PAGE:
The information at the link is worth repeating:
Originally Posted by Janice
1. There are factual errors here. The pre-Islamic use of “Allah” was widely used in the polytheistic Arab communities. The reason that “Allah” became a name for the Judeo-Christian Jehovah was that Christian missionaries in the Middle East (late 2nd century-600 A.D.) used the name “El-Ilah” or “Allah” for the Arabs to understand that Jehovah was above their other gods. The use of “Allah” by Arab Christians in the early centuries after Christ ascended is attributable to lax missionary language in their attempt to get the polytheistic Arabs to understand a monotheistic God. Mohammed simply co-opted “El-Ilah” or “Allah” after this to help bring Arab polytheists into monotheism.
2. Yes, Allah was used by pagan, pre-Islamic Arabs to refer to a specific idol, who had three daughters named Al'Lat, Manat, and 'Uzzah (or al-Uzzah). Muslims claim the Allah they worship is the same God that Christians and Jews worship - except in Malaysia, where it is against the law in this Muslim nation for any Christian literature to claim Christians and Muslims worship the same God.
There is vague ambiguity among Muslims, because Allah is the name of their God, and it is also a generic name for God. So if you ask them, does Hinduism have thousands of Allahs, they might say no, because there is just one Allah. Then you can ask what Hinduism has thousands of that they worship? They would say idols. Then what did the pre-Islamic Arabs worship that had three daughters named Al-Lat, Manat, and 'Uzzah? Why did Mohammed never explain to these same pre-Islamic Arabs who Allah was?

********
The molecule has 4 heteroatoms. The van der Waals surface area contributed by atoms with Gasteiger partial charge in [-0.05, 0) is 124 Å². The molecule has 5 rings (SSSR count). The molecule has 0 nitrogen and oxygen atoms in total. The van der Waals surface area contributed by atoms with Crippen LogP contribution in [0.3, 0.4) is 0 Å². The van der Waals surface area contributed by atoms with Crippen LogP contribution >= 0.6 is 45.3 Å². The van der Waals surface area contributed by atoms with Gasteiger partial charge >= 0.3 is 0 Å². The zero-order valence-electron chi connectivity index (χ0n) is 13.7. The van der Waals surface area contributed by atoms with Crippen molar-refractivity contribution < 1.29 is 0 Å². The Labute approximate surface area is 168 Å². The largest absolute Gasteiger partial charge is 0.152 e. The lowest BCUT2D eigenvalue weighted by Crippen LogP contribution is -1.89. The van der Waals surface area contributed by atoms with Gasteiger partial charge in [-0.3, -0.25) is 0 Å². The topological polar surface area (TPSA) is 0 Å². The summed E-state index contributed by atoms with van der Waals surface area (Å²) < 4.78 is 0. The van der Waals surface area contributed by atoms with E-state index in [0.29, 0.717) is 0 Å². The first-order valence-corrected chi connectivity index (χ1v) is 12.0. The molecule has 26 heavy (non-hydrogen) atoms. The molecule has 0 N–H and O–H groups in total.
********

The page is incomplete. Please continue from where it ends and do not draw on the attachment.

Mohammed's father was named 'Abdullah meaning "slave of Allah". A tribe of Jews was called 'Abdullah bin Salam in Bukhari vol.5 book 59 ch.13 no.362 p.241
It is true the Christians prior to Mohammed used the named "Allah" for the One True God. It may have come from the Semitic word for El. The people of Ugarit (in northern Phoenicia) also used the word "El" for God, and they used it for a specific deity in their pantheon.
Today, many Arabic Bibles use the name "Allah" for God. Other Arabic Bibles do not. Arabic-speaking Christians disagree about the best name to use today for God. Indonesian Bibles also use the word "Allah" for God.
So while I would not use the name "Allah" for God in English, I would not get too hung up on whether a particular Arabic-speaking Christian used the word Allah for God or not. However, we need to make it clear that regardless of names, Christians and Muslims do not worship the same God, any more than all religions that worship a Creator worship the same God. Likewise Muslims claim to honor Jesus, but it is a different Jesus than Christians have, not the Son of God.
When a Muslims tells me that Christians and Muslims worship the same God, one response I give is as follows:
Christians worship the Father. Do Muslims worship the Father. [No]
Christians worship Jesus, God the Son. Do Muslims worship Jesus, God the Son. [No]
Christians worship the Holy Spirit. Do Muslims worship the Holy Spirit as the third person of the Godhead. [No]
Who told you that Christians and Muslims worship the same God? Which part of the Trinity do Christians and Muslims both worship?
What is interesting is that there are parts of the pledge which are incompatible with Islam. Pledging allegiance to an inanimate object (the flag) smacks of idolatry. Pledging allegiance to the republic for which it stands is pledging allegiance to man-made law, which means that you are choosing it over Allah's law, or Sharia. Referring to "one nation" means that you are imposing borders between the faithful, which means that you oppose a single, unified Caliphate (the only legitimate means of government sanctioned by Allah), and liberty and justice for all includes infidels, who are not entitled to liberty and justice under Sharia. They should ask Hooper his opinion of the text of the pledge.